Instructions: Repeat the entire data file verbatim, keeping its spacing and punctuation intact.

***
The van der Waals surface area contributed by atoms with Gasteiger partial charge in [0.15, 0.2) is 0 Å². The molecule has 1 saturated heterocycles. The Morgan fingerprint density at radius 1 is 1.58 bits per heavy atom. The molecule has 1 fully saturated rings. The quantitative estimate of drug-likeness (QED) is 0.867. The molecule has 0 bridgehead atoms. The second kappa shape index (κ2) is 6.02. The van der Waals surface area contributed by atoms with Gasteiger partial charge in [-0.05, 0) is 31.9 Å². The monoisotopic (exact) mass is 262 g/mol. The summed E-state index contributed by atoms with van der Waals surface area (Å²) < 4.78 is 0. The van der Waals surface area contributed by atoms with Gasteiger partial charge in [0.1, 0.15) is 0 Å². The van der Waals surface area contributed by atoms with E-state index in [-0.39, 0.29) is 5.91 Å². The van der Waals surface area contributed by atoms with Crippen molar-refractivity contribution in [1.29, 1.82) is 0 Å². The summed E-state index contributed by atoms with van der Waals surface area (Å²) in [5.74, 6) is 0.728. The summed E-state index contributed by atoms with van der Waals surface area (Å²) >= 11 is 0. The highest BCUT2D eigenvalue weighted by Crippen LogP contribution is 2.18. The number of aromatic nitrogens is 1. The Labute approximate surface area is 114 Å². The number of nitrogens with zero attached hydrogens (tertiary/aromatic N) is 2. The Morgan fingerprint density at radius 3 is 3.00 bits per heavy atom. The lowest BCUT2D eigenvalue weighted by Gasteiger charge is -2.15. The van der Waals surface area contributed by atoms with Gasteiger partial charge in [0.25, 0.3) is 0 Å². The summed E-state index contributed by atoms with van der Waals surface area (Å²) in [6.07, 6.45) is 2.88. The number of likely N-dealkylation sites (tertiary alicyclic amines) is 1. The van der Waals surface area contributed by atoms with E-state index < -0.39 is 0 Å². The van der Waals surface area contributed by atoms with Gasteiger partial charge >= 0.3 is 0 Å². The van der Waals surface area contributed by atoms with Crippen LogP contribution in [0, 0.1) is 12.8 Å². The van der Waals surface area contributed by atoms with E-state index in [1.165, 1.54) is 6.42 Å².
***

The van der Waals surface area contributed by atoms with Gasteiger partial charge in [0.15, 0.2) is 0 Å². The molecule has 1 saturated heterocycles. The Morgan fingerprint density at radius 1 is 1.58 bits per heavy atom. The molecule has 1 fully saturated rings. The quantitative estimate of drug-likeness (QED) is 0.867. The molecule has 0 bridgehead atoms. The second kappa shape index (κ2) is 6.02. The van der Waals surface area contributed by atoms with Gasteiger partial charge in [-0.05, 0) is 31.9 Å². The monoisotopic (exact) mass is 262 g/mol. The summed E-state index contributed by atoms with van der Waals surface area (Å²) < 4.78 is 0. The van der Waals surface area contributed by atoms with Gasteiger partial charge in [0.1, 0.15) is 0 Å². The van der Waals surface area contributed by atoms with E-state index in [-0.39, 0.29) is 5.91 Å². The van der Waals surface area contributed by atoms with Crippen molar-refractivity contribution in [1.29, 1.82) is 0 Å². The summed E-state index contributed by atoms with van der Waals surface area (Å²) in [5.74, 6) is 0.728. The summed E-state index contributed by atoms with van der Waals surface area (Å²) >= 11 is 0. The highest BCUT2D eigenvalue weighted by Crippen LogP contribution is 2.18. The number of aromatic nitrogens is 1. The Labute approximate surface area is 114 Å². The number of nitrogens with zero attached hydrogens (tertiary/aromatic N) is 2. The Morgan fingerprint density at radius 3 is 3.00 bits per heavy atom. The lowest BCUT2D eigenvalue weighted by Gasteiger charge is -2.15. The van der Waals surface area contributed by atoms with Gasteiger partial charge in [0.25, 0.3) is 0 Å². The summed E-state index contributed by atoms with van der Waals surface area (Å²) in [6.07, 6.45) is 2.88. The number of likely N-dealkylation sites (tertiary alicyclic amines) is 1. The van der Waals surface area contributed by atoms with E-state index < -0.39 is 0 Å². The van der Waals surface area contributed by atoms with Gasteiger partial charge >= 0.3 is 0 Å². The van der Waals surface area contributed by atoms with Crippen LogP contribution in [0, 0.1) is 12.8 Å². The van der Waals surface area contributed by atoms with E-state index in [1.165, 1.54) is 6.42 Å².